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Malignant Gastric PEComa: A Rare Malignancy

Mehandar Kumar, Vinod Kumar, Vanessa Abrina, Supreet Kaur, Abhishek Kumar, Michael Maroules


Introduction: Perivascular epithelioid cell tumor (PEComa) is characterized by its perivascular location and spindle appearance of tumor cells with clear to lightly granular eosinophilic cytoplasm and a round-to-oval centrally located nucleus. Immunohistochemically, nearly all PEComas show reactivity for melanocytic (HMB-45 and/or melan-A) and smooth muscle (actin and/or desmin) markers. Malignant gastric PEComa is extremely rare and only 3 cases have been reported to best of our knowledge. We report a 4th case of malignant gastric PEComa.

Case presentation: We are presenting a case of a 48 year-old Caucasian female who presented to the emergency department with complaint of abdominal pain for 3-4 weeks associated with intermittent nausea and vomiting. CT Abdomen/Pelvis with contrast showed a mass at the greater curvature of the distal stomach. Patient underwent resection of the mass and pathology result was consistent with malignant PEComa.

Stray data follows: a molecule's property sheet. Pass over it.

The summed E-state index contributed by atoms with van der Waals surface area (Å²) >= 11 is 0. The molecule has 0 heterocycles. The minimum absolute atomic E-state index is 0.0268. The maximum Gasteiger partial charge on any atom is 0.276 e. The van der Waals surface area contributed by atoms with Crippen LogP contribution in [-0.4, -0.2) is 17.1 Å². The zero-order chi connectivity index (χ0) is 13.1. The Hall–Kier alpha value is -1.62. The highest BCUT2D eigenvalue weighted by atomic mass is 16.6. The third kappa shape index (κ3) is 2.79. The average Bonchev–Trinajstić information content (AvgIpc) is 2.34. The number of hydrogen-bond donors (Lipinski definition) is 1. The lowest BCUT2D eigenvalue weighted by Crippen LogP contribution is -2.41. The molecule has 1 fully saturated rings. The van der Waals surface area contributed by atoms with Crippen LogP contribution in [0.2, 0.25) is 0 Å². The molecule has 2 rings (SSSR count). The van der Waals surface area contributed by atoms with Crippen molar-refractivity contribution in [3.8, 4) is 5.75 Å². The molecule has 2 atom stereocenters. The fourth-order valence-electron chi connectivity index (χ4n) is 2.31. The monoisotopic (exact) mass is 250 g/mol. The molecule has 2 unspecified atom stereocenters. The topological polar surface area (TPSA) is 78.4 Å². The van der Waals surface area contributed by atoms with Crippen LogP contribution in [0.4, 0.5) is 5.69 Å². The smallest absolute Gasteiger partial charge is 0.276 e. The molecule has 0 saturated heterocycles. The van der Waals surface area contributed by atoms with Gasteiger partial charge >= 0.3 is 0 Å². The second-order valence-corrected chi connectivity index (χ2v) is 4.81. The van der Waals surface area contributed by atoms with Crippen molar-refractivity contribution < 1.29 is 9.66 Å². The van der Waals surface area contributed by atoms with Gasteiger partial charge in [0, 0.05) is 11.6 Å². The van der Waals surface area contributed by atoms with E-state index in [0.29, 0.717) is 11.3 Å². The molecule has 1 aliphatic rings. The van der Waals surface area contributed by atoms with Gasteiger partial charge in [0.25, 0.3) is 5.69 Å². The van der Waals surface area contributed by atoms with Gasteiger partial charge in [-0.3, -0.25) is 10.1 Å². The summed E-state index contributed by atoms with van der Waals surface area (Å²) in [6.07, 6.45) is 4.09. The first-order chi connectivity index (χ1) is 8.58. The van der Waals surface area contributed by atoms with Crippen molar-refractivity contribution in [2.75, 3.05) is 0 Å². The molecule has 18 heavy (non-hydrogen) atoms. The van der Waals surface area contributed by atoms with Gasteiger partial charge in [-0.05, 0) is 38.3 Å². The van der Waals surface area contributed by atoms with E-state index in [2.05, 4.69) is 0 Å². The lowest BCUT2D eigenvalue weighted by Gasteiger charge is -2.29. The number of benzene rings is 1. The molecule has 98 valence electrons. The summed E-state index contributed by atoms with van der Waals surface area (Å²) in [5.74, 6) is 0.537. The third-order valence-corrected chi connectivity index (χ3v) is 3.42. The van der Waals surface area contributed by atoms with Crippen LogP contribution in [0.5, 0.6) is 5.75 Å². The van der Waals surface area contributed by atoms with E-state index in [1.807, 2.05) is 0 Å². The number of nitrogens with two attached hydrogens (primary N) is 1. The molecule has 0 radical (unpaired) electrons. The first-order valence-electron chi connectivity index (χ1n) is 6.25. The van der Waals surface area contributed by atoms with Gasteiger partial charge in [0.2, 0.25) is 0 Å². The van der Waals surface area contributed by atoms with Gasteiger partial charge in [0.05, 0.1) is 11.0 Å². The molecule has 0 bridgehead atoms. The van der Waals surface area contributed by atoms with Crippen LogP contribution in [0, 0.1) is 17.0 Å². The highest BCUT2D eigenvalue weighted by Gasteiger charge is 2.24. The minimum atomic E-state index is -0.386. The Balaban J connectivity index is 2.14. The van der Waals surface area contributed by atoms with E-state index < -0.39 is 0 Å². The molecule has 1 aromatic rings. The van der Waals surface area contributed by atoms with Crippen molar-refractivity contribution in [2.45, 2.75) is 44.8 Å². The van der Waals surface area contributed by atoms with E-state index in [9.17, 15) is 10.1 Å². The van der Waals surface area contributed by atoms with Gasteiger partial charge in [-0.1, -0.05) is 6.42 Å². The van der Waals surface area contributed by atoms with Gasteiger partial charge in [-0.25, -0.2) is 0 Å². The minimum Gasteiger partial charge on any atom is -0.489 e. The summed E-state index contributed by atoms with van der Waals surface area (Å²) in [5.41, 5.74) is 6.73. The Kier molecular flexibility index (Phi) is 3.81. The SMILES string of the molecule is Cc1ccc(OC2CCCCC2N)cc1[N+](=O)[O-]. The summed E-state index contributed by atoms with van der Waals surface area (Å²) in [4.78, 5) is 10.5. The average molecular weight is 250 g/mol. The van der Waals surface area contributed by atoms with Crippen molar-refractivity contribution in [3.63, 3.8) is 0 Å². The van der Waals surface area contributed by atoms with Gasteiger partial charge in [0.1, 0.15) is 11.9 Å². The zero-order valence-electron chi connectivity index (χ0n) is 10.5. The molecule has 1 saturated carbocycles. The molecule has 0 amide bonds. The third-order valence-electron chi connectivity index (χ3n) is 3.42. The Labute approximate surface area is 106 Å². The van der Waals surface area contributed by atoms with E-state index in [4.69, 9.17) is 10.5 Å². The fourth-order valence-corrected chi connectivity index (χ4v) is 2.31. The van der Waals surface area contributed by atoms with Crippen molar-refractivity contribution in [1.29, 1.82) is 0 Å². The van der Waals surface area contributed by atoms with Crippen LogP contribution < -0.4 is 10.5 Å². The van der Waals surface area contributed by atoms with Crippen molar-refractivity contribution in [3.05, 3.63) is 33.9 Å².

Conclusion: PEComas are a family of rare mesenchymal tumors, composed of histologically and immunohistochemically distinctive perivascular epithelioid cells. These tumors co-express, the muscle and melanotic markers. Surgical resection is the best treatment option. Most commonly, they arise in the retroperitoneum and colon is most the common site followed by small intestine in the GI tract.


PEComa; malignancy; mTOR inhibitors

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